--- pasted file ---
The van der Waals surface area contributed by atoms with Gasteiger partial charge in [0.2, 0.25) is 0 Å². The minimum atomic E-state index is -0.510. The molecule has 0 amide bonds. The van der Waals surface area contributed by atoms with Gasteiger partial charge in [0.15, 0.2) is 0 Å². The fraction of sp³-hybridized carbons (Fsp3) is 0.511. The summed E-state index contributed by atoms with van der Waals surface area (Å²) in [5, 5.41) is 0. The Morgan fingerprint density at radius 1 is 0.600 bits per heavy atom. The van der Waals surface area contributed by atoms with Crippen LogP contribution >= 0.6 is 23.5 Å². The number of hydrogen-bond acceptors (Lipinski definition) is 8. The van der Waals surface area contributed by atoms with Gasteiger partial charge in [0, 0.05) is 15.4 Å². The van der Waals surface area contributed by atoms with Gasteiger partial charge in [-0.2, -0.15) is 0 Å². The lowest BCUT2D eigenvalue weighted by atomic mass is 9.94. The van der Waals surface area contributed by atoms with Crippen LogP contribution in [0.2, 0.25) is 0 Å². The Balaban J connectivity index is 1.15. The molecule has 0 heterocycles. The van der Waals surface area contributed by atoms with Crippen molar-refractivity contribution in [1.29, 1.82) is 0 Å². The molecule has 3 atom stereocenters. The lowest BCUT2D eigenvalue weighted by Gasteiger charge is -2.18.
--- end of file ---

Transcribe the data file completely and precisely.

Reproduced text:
The van der Waals surface area contributed by atoms with Gasteiger partial charge in [0.2, 0.25) is 0 Å². The minimum atomic E-state index is -0.510. The molecule has 0 amide bonds. The van der Waals surface area contributed by atoms with Gasteiger partial charge in [0.15, 0.2) is 0 Å². The fraction of sp³-hybridized carbons (Fsp3) is 0.511. The summed E-state index contributed by atoms with van der Waals surface area (Å²) in [5, 5.41) is 0. The Morgan fingerprint density at radius 1 is 0.600 bits per heavy atom. The van der Waals surface area contributed by atoms with Crippen LogP contribution >= 0.6 is 23.5 Å². The number of hydrogen-bond acceptors (Lipinski definition) is 8. The van der Waals surface area contributed by atoms with Gasteiger partial charge in [0, 0.05) is 15.4 Å². The van der Waals surface area contributed by atoms with Gasteiger partial charge in [-0.2, -0.15) is 0 Å². The lowest BCUT2D eigenvalue weighted by atomic mass is 9.94. The van der Waals surface area contributed by atoms with Crippen LogP contribution in [0.2, 0.25) is 0 Å². The Balaban J connectivity index is 1.15. The molecule has 0 heterocycles. The van der Waals surface area contributed by atoms with Crippen molar-refractivity contribution in [1.29, 1.82) is 0 Å². The molecule has 3 atom stereocenters. The lowest BCUT2D eigenvalue weighted by Gasteiger charge is -2.18.